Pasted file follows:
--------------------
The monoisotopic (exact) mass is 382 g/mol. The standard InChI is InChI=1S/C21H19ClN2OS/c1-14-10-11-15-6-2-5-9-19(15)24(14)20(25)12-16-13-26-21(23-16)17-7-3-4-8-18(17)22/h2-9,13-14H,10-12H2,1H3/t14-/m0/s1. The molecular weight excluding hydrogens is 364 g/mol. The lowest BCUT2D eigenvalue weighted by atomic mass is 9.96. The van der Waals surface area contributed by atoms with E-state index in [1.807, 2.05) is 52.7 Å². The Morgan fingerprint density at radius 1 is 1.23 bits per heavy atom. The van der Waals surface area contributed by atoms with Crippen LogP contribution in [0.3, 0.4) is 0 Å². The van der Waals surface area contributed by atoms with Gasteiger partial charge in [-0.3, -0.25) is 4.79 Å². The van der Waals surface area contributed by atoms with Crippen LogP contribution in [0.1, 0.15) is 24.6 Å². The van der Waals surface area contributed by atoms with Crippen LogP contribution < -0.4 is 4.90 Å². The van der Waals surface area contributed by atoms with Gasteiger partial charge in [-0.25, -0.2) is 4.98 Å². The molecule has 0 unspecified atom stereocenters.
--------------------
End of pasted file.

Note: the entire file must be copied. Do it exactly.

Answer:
The monoisotopic (exact) mass is 382 g/mol. The standard InChI is InChI=1S/C21H19ClN2OS/c1-14-10-11-15-6-2-5-9-19(15)24(14)20(25)12-16-13-26-21(23-16)17-7-3-4-8-18(17)22/h2-9,13-14H,10-12H2,1H3/t14-/m0/s1. The molecular weight excluding hydrogens is 364 g/mol. The lowest BCUT2D eigenvalue weighted by atomic mass is 9.96. The van der Waals surface area contributed by atoms with E-state index in [1.807, 2.05) is 52.7 Å². The Morgan fingerprint density at radius 1 is 1.23 bits per heavy atom. The van der Waals surface area contributed by atoms with Crippen LogP contribution in [0.3, 0.4) is 0 Å². The van der Waals surface area contributed by atoms with Gasteiger partial charge in [-0.3, -0.25) is 4.79 Å². The van der Waals surface area contributed by atoms with Crippen LogP contribution in [0.1, 0.15) is 24.6 Å². The van der Waals surface area contributed by atoms with Crippen LogP contribution < -0.4 is 4.90 Å². The van der Waals surface area contributed by atoms with Gasteiger partial charge in [-0.25, -0.2) is 4.98 Å². The molecule has 0 unspecified atom stereocenters.